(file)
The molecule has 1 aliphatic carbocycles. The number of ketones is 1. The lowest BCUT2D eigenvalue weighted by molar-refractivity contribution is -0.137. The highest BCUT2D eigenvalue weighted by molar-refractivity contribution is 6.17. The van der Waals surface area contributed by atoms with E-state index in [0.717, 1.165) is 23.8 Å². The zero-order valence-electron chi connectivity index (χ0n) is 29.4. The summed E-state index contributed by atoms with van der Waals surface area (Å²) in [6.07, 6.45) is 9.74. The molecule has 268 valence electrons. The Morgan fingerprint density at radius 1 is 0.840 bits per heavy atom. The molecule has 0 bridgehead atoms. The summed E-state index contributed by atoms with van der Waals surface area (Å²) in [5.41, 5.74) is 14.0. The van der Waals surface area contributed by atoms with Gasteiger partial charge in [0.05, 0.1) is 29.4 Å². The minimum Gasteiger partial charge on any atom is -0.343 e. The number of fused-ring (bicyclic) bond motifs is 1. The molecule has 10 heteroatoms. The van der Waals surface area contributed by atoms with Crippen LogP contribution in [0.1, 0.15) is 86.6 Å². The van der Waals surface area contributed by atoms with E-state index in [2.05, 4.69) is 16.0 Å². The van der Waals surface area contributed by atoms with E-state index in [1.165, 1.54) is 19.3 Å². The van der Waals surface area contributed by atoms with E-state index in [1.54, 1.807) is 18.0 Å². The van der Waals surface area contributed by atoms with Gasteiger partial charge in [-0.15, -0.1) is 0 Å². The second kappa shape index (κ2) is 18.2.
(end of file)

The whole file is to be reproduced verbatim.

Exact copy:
The molecule has 1 aliphatic carbocycles. The number of ketones is 1. The lowest BCUT2D eigenvalue weighted by molar-refractivity contribution is -0.137. The highest BCUT2D eigenvalue weighted by molar-refractivity contribution is 6.17. The van der Waals surface area contributed by atoms with E-state index in [0.717, 1.165) is 23.8 Å². The zero-order valence-electron chi connectivity index (χ0n) is 29.4. The summed E-state index contributed by atoms with van der Waals surface area (Å²) in [6.07, 6.45) is 9.74. The molecule has 268 valence electrons. The Morgan fingerprint density at radius 1 is 0.840 bits per heavy atom. The molecule has 0 bridgehead atoms. The summed E-state index contributed by atoms with van der Waals surface area (Å²) in [5.41, 5.74) is 14.0. The van der Waals surface area contributed by atoms with Gasteiger partial charge in [0.05, 0.1) is 29.4 Å². The minimum Gasteiger partial charge on any atom is -0.343 e. The number of fused-ring (bicyclic) bond motifs is 1. The molecule has 10 heteroatoms. The van der Waals surface area contributed by atoms with Crippen LogP contribution in [0.1, 0.15) is 86.6 Å². The van der Waals surface area contributed by atoms with E-state index in [2.05, 4.69) is 16.0 Å². The van der Waals surface area contributed by atoms with E-state index in [1.165, 1.54) is 19.3 Å². The van der Waals surface area contributed by atoms with E-state index in [1.54, 1.807) is 18.0 Å². The van der Waals surface area contributed by atoms with Gasteiger partial charge in [-0.15, -0.1) is 0 Å². The second kappa shape index (κ2) is 18.2.